The New Defenders: Definitely was the way not to do a first issue. None of the characters are really defined as to their backgrounds, Casey relies the reader to be familiar with Nighthawk and the Defenders (as well as various past members ), the Invaders series a couple of years ago, recent
happenings in the MU (specifically: Civil War, She-Hulk, and X-men). There were a couple of moments I had to wonder, such as when and why are the X-men no more, why is She Hulk a bounty hunter, did she and Tony Stark do the nasty, when did the Flaming Skull get the ability to blast fire? The main plot makes little sense, the Sons of the Serpent are described as being a supremist organization in snake suits but how they
are being used makes no sense such as why would a supremist organization be hanging out with an Aztec god? And, then you have no less than 4 different sub-plot mysteries introduced: why Nighthawk is weirded out over the one Shield agent, what's up with Son of Satan, the Atlantean Warlord Krang, and Yandroth? A first issue should have enough mystery to draw you in, it's going to be a certain amount of set-up. The problem is, that shouldn't be confused as a substitute for telling the story though. All Casey does here is set-up, he doesn't really give us meat for the story. He relies too much on the reader's knowledge of characters and history to fill in the gaps and give the story depth instead of realizing that's his job as the storyteller.

The rest of it was just mediocre. As I thought, this line-up of just super-strong tanks was boring visibly and makes no logical sense as being together. Personality wise, the Flaming Skull isn't as funny as he's annoying. And seriously, his inclusion really makes ZERO sense. The whole point of Civil War and the Initiative was to bring heroes under control and have them be licensed. As established by Casey, the Defenders is a licensed team. So, why in the world would anyone license an obviously clinically mentally unstable character as a public superhero? You'd keep him for military scorched earth type missions maybe. But nothing that didn't involve acceptable high collateral damages. The Flaming Skull's inclusion violates the very rules that Marvel in general and Casey specifically in this issue have set as the status quo of the Marvel Universe. I seem to come back to this in so many reviews, I have to wonder if so many comic writers really don't understand basic mechanics of writing, things have to make sense in the CONTEXT OF THE STORY. Not necessarily in the Real World. However, in every story, you have created certain rules that everything operates by and characters' actions and reactions need to make sense, be logically extrapolated from the context those rules provide. In a world where every team has to undergo training and evaluation and be licensed by the government and held accountable the way you'd do doctors and the police, then the Flaming Skull wouldn't get pass the front gate. With CIVIL WAR, Marvel has striven to make the way superheroes operate be more like the real world, so they have to be judged based on those rules. The only good thing is that there are indicators that this isn't going to be the final team.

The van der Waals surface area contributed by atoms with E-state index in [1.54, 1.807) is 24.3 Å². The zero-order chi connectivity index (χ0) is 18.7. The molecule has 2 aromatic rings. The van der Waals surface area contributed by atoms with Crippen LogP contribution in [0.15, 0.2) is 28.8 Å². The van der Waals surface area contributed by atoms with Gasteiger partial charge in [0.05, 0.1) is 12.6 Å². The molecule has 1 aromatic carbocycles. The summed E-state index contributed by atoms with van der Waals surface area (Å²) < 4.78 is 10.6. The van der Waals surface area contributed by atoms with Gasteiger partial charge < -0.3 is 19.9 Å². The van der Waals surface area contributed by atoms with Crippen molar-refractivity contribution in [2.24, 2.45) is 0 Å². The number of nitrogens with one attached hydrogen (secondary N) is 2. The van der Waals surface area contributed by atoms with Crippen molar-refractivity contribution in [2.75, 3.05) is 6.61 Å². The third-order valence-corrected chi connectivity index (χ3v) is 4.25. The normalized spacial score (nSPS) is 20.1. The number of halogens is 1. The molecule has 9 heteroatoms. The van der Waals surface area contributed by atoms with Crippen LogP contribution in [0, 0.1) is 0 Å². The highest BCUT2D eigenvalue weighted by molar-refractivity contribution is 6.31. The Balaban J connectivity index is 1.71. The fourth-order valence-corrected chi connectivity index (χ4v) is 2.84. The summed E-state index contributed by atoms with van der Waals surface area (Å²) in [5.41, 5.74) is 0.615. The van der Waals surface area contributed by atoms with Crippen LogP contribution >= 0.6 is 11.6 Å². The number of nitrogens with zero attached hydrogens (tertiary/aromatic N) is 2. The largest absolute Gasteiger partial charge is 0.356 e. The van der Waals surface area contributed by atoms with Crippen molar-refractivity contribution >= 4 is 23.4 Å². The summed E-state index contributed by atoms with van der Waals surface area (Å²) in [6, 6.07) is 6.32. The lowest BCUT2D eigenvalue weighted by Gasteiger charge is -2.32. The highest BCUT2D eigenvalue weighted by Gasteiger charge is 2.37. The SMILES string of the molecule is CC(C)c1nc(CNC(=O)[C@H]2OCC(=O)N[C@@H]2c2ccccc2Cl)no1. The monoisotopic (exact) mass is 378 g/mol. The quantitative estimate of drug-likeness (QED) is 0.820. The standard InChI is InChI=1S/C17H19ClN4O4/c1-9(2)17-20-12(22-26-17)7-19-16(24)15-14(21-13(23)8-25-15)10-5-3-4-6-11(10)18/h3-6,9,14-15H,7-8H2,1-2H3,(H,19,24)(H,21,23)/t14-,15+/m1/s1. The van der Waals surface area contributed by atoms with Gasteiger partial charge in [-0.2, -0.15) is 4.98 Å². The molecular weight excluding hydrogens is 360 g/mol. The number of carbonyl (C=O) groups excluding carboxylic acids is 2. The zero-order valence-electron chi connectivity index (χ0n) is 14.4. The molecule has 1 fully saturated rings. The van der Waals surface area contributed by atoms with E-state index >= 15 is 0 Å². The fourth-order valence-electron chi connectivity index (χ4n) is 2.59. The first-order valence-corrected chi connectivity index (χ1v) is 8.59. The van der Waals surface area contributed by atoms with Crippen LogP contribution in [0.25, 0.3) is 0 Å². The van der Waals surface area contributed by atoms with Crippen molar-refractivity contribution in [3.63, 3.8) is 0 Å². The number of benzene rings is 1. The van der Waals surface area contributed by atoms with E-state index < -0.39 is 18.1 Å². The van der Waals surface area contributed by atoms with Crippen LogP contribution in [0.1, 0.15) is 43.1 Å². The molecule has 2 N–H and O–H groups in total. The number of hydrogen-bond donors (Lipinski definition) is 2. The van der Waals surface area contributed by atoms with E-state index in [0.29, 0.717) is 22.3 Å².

The artwork was decent but very spare linework, if it werent for using gradients in the coloring, it wouldn't really have much depth. But, at least it's clear and not hard to follow.

The only people that I can see that would really like it are people already reading a bunch of Marvel comics and familiar with a lot of recent AND old history (which I'm not really) or fans of Nighthawk (which I am).

Other new stuff for me this week: JLA Classified, Amazing Spider-Girl, Abe Sapien, BPRD 1946, and two pulp reprints: High Adventure spotlighting the Crimson Mask and a Phantom Detective.

1 comment:

Anonymous said...

Ive always wanted to read "I am Barbarian". never got around to looking for it. maybe ill get it one day

Merzah the Mystic